In an interview with USA Today, creator Matt Groening dismissed the criticism of the Apu character, saying, "I think it's a time in our culture where people love to pretend they're offended". Dana Walden, the CEO of 20th Century Fox Television, said in an August 2018 interview in regard to the Apu controversy that the network trusts the showrunners "to handle it in the way that's best for the show". In October 2018, in the South Park episode "The Problem with a Poo", Mr. Hankey is expelled and sent to a land where "people don't care about bigotry and hate" – Springfield. The episode ended with a title card, #cancelthesimpsons, similar to the promo for South Park that called for the cancellation of itself. However, on the DVD commentary South Park creators Trey Parker and Matt Stone stated that the people on The Simpsons are their friends and that joke was not a jab at The Simpsons but at the documentary and that they found it amusing how many misinterpreted the joke as an attack on The Simpsons. Al Jean also tweeted about the episode "It's actually in favor of us saying people are too critical."
In the UK, Hugo Rifkind criticized in The Times what he characterized as the prevalent attitude concerning potentially offensive material: that the possibility that somebody might be offended is enough for material to be considered offensive. He also stated that Apu is portrayed very positively, smarter than every other character except for Lisa, and that the show was much ruder about other characters like Ned Flanders, Krusty and Groundskeeper Willie.
On October 26, Adi Shankar stated in an interview with IndieWire that Apu would be leaving The Simpsons. On October 29, 2018, executive producer Al Jean responded to the speculation and stated that "Adi Shankar is not a producer on The Simpsons. I wish him the best but he does not speak for our show". On August 27, 2019, several sources reported that Groening had confirmed Apu's continued position on the show during the Simpsons panel at Disney's D23 Expo, telling a fan who asked whether or not Apu would remain, "Yes. We love Apu. We're proud of Apu."
Azaria announced on January 17, 2020, that he and the production team agreed to allow him to step away from voicing Apu, "unless there's some way to transition it or something". Azaria had followed the debate over the previous years since Kondabolu's essay and documentary, read up on and attended seminars on racism and social consciousness, and spoken to Indian-American colleagues including fellow actor Utkarsh Ambudkar (who had performed as Apu's nephew in "Much Apu About Something") about the situation. He came to understand the issues around the character of Apu compared to the other stereotypical characters on The Simpsons was the idea of permissible use, which led to his decision to quit voicing Apu. Azaria said, "There hasn't been an outcry over these [other] characters [that play on non-South Asian stereotypes] because people feel they're represented. They don't take it so personally, nor do they feel oppressed or insulted by it."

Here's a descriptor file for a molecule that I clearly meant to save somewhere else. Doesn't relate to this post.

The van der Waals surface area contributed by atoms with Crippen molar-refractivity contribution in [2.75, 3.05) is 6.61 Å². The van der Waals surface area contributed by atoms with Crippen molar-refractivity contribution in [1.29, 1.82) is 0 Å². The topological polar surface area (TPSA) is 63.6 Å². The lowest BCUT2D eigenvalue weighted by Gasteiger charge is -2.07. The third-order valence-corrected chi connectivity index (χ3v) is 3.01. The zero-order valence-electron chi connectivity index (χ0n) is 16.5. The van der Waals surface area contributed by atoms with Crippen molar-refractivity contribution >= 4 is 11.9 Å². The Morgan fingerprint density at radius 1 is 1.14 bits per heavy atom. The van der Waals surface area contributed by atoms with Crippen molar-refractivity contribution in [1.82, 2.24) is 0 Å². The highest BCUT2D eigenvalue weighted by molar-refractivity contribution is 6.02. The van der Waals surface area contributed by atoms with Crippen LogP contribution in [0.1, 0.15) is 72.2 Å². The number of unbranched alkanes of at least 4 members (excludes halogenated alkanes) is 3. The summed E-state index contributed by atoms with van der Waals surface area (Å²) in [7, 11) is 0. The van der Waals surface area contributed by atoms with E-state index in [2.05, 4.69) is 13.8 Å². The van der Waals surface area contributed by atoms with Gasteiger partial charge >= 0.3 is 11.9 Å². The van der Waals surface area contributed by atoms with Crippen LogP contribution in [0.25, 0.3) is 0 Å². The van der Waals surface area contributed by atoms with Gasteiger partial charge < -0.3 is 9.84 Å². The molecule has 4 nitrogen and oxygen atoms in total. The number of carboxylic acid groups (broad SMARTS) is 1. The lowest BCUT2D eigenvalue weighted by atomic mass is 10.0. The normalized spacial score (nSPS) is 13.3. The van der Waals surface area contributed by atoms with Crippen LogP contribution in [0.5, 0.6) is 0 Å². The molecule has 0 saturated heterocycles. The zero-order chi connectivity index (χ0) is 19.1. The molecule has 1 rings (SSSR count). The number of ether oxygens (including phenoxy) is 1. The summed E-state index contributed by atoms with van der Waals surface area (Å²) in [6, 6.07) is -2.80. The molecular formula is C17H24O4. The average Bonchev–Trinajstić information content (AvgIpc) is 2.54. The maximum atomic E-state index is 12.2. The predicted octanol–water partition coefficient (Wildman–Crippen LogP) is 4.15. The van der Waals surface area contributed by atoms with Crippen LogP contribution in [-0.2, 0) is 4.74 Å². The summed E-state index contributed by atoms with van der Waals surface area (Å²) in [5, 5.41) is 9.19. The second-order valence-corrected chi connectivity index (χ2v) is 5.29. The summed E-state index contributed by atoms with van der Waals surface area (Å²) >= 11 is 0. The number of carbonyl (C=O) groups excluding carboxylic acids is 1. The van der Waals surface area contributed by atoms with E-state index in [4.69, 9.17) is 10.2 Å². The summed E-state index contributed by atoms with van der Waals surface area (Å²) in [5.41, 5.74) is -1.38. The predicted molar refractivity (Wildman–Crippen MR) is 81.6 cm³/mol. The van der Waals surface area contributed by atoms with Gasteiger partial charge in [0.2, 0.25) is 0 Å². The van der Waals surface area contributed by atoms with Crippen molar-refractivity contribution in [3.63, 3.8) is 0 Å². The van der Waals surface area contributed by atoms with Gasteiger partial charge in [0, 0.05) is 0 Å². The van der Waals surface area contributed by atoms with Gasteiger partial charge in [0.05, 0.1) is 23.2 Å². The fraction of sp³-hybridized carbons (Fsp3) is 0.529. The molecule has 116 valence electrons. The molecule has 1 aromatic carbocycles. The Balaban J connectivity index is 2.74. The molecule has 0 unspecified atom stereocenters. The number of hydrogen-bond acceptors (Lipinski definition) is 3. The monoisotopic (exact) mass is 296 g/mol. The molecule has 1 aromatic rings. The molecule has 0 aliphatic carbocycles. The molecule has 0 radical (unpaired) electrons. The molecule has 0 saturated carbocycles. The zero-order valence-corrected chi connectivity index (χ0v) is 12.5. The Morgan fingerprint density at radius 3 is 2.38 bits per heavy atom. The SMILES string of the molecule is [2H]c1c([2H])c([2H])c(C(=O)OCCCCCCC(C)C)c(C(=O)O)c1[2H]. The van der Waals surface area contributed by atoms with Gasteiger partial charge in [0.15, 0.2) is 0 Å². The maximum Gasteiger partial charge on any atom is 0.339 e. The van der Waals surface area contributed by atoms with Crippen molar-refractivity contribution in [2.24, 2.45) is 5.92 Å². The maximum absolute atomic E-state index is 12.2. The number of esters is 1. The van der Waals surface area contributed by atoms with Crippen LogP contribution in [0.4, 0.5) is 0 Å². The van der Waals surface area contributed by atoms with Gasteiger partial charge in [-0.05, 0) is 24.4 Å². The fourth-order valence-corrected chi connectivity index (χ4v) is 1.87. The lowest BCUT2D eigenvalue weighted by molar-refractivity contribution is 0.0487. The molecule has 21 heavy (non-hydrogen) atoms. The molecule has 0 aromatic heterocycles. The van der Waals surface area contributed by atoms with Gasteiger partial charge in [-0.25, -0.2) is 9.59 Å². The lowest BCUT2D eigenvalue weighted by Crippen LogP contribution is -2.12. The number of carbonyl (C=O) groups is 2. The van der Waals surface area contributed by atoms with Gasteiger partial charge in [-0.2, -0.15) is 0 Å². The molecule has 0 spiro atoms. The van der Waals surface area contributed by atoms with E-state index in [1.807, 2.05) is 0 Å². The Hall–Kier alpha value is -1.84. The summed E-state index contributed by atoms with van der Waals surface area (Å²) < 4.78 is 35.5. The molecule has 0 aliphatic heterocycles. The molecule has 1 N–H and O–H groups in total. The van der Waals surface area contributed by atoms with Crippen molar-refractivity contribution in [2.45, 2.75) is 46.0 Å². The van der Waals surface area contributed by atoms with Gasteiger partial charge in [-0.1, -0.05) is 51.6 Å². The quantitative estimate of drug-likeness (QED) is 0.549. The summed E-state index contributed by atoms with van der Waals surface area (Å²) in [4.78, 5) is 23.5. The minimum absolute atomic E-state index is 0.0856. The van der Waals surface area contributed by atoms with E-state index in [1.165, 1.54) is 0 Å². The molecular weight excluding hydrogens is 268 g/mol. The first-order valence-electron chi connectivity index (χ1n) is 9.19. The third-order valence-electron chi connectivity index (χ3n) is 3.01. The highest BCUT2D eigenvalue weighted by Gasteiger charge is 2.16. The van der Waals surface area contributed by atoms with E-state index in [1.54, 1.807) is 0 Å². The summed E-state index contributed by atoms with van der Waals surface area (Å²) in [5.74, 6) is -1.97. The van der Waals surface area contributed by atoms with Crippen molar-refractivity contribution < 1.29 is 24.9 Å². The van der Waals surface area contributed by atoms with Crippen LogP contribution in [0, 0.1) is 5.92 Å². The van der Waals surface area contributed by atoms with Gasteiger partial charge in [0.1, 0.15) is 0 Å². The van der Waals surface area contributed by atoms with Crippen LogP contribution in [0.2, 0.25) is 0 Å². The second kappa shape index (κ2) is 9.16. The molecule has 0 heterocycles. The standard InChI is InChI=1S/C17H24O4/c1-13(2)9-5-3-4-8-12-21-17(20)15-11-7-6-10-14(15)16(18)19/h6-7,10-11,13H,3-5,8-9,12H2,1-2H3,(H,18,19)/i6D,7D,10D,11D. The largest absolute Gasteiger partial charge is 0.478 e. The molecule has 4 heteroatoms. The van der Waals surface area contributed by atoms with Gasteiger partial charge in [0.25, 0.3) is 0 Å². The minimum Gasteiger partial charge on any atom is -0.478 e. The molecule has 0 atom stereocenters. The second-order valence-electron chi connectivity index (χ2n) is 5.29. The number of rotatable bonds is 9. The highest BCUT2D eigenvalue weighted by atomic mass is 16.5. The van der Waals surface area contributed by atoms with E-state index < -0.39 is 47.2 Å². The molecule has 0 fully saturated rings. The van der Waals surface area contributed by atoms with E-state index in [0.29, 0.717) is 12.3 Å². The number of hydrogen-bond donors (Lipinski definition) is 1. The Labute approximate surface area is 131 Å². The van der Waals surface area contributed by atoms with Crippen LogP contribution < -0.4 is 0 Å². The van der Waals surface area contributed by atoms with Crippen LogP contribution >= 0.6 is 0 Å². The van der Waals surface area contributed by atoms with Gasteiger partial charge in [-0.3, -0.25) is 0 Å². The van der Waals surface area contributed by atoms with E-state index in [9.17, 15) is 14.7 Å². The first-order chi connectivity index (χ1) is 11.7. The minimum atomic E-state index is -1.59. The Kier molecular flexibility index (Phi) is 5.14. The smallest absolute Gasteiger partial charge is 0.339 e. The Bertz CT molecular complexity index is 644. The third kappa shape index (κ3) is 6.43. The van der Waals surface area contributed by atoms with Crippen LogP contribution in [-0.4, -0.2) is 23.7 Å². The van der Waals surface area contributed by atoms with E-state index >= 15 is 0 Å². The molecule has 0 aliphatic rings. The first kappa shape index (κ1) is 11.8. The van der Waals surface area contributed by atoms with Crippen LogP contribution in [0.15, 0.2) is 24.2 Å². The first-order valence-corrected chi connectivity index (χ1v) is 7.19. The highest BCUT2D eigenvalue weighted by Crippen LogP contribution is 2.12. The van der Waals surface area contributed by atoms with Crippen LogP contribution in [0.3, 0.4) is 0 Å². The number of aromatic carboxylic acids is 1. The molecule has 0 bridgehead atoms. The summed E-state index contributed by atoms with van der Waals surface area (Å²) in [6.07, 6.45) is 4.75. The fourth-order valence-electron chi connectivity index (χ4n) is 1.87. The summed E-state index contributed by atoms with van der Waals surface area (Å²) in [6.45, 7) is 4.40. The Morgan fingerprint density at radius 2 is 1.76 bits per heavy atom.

In the April 12, 2021 episode of Dax Shepard's podcast Armchair Expert, Azaria apologized for "racism, my participation in racism, or at least in a racist practice or in structural racism, as it relates to showbusiness or...all the above." One reaction to Azaria's apology came from actress/writer Mellini Kantayya, who, in a Washington Post opinion piece, wrote that hearing Azaria's concession "and for him to say so not in a carefully crafted PR statement, but in a conversation long after the news cycle had moved on, caught me off guard. Azaria reached his conclusions after years of learning and reflection. He recognized how his work had hurt Indian Americans and wanted to start making amends. That's why I cried. His apology was cold comfort, given my past, but the validation and acknowledgment still mattered."
Azaria and Kondabolu did a joint interview on the topic with the radio program All Things Considered in April 2023.
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- The Simpsons characters
- Animated characters introduced in 1990
- Television characters introduced in 1990
- Fictional shopkeepers
- Fictional Indian-American people
- Fictional Hindus
- Cultural depictions of Indian men
- Fictional people with acquired American citizenship
- Fictional computer scientists
- Male characters in animated series
- Animation controversies in television
- Race-related controversies in animation
- Race-related controversies in television
- Fictional vegan and vegetarian characters
- Characters created by Matt Groening
- Hinduism in pop culture-related controversies